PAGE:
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Eye Allergies: What to Do (and What Not to Do) About Itchy Eyes

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Itchy, watery eyes during allergy season can drive you crazy. Mass. Eye and Ear’s Dr. Ryan Vasan has some tips on how to feel better.

After another snowy, cold winter in Boston, spring has finally arrived! As the weather warms and flowers begin to bloom, plants are shedding all kinds of stuff — like pollen and ragweed. Of all the ways spring allergies can drive you crazy, itchy, watery eyes may be the most frustrating and disruptive to daily life.

Our eyes are also perhaps the most vulnerable parts of our body to allergies, says Mass. Eye and Ear ophthalmologist Ryan A. Vasan, M.D., because the surface of the eye is always exposed.

“We have little hairs in our noses that trap allergens, and the acid in our stomachs often kills off anything that might cause a reaction to the food we eat,” he explained. “The main defenses for our eyes are tears, eyelids and eyelashes — but our eyes are otherwise exposed to allergens.”

Why the Itchy, Watery Eyes? 

When allergens reach the surface of the eye, cells that are part of our immune system (mast cells) release histamine, causing inflammation of the eye tissues and specifically in the conjunctiva — the mucous membrane covering the front of the eye and under the eyelids. This process leads to the swelling and itching symptoms of eye allergies, or allergic conjunctivitis.

What to Do

  • Avoid whatever allergen is bothering you.
    If outdoor allergies are particularly bothersome, Dr. Vasan recommends staying inside as much as you can, and closing the windows as much as possible. Some of his patients even use air filters to keep allergens out of the house.
  • Find out what’s triggering your allergies.
    If you don’t know what’s triggering your allergies, how can you avoid it? The only way to know for sure is to see an allergist for skin patch testing. Consider doing this if you can’t seem to get away from whatever is bothering you.
  • Use artificial tears — and consider putting them in the refrigerator.
    Artificial tears (eye drops that coat the surface of the eye) can help to dilute any allergens hanging out on the surface of the eye. Dr. Vasan says that these are especially soothing when they are cold, so he recommends putting them in the refrigerator to really help relieve symptoms of itching and swelling. “Cold really helps to stop the itching by blocking the signal from the area of itching back to the brain,” he said.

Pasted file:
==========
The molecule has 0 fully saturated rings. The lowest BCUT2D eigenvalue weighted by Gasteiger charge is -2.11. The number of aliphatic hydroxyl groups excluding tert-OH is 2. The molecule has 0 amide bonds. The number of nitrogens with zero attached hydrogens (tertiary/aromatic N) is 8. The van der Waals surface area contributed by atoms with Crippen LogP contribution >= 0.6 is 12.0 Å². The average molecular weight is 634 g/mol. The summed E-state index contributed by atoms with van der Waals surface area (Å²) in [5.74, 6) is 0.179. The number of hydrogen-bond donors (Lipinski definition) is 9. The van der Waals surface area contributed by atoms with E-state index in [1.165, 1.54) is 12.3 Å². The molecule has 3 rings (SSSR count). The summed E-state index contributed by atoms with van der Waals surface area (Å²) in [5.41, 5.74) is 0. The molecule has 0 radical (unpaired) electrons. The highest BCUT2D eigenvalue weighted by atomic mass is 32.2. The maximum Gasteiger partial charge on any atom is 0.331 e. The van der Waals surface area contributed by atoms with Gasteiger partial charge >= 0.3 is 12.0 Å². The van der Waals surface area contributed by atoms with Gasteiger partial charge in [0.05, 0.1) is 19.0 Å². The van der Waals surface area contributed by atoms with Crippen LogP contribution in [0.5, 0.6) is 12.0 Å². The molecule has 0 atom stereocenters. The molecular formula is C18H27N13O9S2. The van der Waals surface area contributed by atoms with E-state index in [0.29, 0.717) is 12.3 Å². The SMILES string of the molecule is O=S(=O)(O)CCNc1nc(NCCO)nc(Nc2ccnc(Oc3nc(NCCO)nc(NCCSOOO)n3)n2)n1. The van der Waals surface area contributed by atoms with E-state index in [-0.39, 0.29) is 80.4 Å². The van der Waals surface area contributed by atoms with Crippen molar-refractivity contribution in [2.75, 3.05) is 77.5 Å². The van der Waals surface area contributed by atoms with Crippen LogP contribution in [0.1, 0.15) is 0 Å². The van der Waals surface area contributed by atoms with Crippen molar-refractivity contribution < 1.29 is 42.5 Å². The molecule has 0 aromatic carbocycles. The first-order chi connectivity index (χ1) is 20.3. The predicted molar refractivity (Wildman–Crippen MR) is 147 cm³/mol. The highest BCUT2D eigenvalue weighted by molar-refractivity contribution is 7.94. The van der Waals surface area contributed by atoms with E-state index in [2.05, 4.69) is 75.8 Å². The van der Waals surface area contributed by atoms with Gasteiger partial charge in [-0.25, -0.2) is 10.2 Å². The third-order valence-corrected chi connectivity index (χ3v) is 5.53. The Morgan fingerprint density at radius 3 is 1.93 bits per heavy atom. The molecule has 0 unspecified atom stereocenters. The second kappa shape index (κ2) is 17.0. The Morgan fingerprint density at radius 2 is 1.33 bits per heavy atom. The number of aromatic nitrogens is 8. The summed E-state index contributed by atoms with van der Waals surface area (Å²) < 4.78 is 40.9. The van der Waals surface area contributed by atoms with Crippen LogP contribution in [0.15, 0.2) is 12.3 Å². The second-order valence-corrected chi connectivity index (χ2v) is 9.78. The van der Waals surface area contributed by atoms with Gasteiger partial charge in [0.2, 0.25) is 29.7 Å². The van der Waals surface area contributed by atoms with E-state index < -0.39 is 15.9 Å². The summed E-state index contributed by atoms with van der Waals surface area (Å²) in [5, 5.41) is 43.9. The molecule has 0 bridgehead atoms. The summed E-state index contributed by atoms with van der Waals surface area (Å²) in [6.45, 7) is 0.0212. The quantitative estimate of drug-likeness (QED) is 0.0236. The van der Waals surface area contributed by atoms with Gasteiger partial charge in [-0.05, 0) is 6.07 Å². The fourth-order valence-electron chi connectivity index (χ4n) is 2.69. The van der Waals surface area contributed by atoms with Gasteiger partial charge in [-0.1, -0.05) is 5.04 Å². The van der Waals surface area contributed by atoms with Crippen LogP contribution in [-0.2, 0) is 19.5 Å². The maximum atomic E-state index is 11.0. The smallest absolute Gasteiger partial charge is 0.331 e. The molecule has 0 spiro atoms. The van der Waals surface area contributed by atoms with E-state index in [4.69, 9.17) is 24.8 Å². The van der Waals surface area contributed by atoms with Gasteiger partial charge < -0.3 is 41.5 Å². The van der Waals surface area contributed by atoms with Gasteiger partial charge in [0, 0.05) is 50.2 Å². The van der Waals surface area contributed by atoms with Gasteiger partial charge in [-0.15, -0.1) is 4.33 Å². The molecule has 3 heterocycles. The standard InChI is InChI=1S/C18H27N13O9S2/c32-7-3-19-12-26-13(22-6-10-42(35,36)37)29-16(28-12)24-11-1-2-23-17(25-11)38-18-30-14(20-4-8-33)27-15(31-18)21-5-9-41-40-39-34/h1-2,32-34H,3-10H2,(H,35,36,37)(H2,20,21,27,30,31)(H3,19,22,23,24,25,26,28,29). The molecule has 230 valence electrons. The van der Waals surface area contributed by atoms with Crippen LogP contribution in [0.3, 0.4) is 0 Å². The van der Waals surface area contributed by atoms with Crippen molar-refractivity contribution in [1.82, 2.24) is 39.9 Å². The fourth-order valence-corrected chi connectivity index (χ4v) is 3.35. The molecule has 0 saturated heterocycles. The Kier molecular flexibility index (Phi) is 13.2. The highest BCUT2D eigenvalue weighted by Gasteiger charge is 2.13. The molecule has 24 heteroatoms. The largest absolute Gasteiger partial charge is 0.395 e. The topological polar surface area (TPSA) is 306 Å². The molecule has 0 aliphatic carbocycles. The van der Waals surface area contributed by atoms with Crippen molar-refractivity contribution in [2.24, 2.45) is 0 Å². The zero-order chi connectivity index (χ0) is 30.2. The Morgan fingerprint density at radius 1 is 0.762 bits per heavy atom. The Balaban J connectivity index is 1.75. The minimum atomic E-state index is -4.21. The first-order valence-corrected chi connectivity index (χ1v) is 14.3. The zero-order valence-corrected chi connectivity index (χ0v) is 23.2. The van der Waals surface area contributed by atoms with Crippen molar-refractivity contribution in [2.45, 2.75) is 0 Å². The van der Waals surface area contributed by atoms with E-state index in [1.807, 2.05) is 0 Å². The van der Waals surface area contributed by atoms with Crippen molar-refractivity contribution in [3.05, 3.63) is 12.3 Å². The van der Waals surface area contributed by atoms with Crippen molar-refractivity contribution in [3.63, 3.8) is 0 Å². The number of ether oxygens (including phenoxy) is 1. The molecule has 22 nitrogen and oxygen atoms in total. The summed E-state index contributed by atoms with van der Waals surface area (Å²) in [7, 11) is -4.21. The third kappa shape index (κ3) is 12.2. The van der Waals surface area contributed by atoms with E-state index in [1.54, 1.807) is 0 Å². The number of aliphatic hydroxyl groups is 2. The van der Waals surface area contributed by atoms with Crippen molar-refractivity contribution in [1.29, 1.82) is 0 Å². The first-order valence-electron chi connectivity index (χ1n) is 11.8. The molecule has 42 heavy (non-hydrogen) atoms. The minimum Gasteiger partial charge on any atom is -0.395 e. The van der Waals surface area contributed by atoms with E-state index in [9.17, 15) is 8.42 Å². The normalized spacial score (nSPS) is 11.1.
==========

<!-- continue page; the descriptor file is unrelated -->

• Use medications (wisely!).
    There are plenty of allergy medicines that can help with eye allergies, or allergic conjunctivitis. Many are available over-the-counter, with more potent versions available by prescription.Vasan says to look for “mast cell stabilizers,” which prevent histamine release from the mast cells and “antihistamines,” which help to block any already-released histamine from causing further reaction. Some medications combine both of these things.

    But if symptoms last for more than a few weeks, it may be worthwhile to see an ophthalmologist.

    “We have stronger treatments we can consider prescribing,” Dr. Vasan said. “We can also consider steroids, often in the form of an eye drop, but those have potentially serious side effects and need to be taken while followed by a physician.”

What Not to Do

  • Don’t rub your eyes.
    Though it may be tempting, this can spread the allergens around and irritate the eye further. “Although it feels great in the short-term, it often makes things much worse,” Dr. Vasan said.
  • Avoid “redness reliever” medications.
    Eye drops marketed as “redness relievers” are effective in hiding signs of eye allergies — making the eyes nice and white — but they don’t do much to make you feel better. And, what’s worse is that people can build a tolerance to these medications. When they stop taking the drops, their eyes become red.
  • Don’t ignore signs of other problems.
    Red, irritated eyes can be signs of eye conditions other than allergic conjunctivitis. If you notice a thicker discharge coming from the eye, see an eye doctor, as it could be a sign of a viral infection.

About Our Expert

Ryan A. Vasan, M.D., is an ophthalmologist at Mass. Eye and Ear, practicing at the Longwood and Stoneham locations.

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